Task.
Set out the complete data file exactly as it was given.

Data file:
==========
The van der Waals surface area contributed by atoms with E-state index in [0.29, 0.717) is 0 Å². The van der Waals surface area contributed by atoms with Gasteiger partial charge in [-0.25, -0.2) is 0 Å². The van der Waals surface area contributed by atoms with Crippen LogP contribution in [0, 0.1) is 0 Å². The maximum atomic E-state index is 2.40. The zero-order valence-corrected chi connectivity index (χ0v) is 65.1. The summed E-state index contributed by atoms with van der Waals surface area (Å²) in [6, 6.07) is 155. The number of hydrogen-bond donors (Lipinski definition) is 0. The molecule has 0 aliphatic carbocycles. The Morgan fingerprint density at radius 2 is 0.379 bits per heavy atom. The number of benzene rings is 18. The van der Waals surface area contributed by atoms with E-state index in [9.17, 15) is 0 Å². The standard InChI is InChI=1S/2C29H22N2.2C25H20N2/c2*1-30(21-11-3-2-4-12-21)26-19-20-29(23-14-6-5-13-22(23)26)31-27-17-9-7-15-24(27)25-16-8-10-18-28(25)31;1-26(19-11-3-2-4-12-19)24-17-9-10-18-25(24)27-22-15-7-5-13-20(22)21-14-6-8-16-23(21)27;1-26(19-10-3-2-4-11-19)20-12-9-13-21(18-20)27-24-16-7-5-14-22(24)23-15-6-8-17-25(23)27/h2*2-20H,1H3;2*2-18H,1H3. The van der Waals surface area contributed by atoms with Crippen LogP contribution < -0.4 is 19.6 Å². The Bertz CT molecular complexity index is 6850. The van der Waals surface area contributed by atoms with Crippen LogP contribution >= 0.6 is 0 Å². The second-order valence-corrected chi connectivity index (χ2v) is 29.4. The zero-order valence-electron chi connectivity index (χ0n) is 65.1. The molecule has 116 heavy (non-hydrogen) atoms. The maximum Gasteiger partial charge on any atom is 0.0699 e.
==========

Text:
The van der Waals surface area contributed by atoms with E-state index in [0.29, 0.717) is 0 Å². The van der Waals surface area contributed by atoms with Gasteiger partial charge in [-0.25, -0.2) is 0 Å². The van der Waals surface area contributed by atoms with Crippen LogP contribution in [0, 0.1) is 0 Å². The maximum atomic E-state index is 2.40. The zero-order valence-corrected chi connectivity index (χ0v) is 65.1. The summed E-state index contributed by atoms with van der Waals surface area (Å²) in [6, 6.07) is 155. The number of hydrogen-bond donors (Lipinski definition) is 0. The molecule has 0 aliphatic carbocycles. The Morgan fingerprint density at radius 2 is 0.379 bits per heavy atom. The number of benzene rings is 18. The van der Waals surface area contributed by atoms with E-state index in [9.17, 15) is 0 Å². The standard InChI is InChI=1S/2C29H22N2.2C25H20N2/c2*1-30(21-11-3-2-4-12-21)26-19-20-29(23-14-6-5-13-22(23)26)31-27-17-9-7-15-24(27)25-16-8-10-18-28(25)31;1-26(19-11-3-2-4-12-19)24-17-9-10-18-25(24)27-22-15-7-5-13-20(22)21-14-6-8-16-23(21)27;1-26(19-10-3-2-4-11-19)20-12-9-13-21(18-20)27-24-16-7-5-14-22(24)23-15-6-8-17-25(23)27/h2*2-20H,1H3;2*2-18H,1H3. The van der Waals surface area contributed by atoms with Crippen LogP contribution < -0.4 is 19.6 Å². The Bertz CT molecular complexity index is 6850. The van der Waals surface area contributed by atoms with Crippen LogP contribution >= 0.6 is 0 Å². The second-order valence-corrected chi connectivity index (χ2v) is 29.4. The zero-order valence-electron chi connectivity index (χ0n) is 65.1. The molecule has 116 heavy (non-hydrogen) atoms. The maximum Gasteiger partial charge on any atom is 0.0699 e.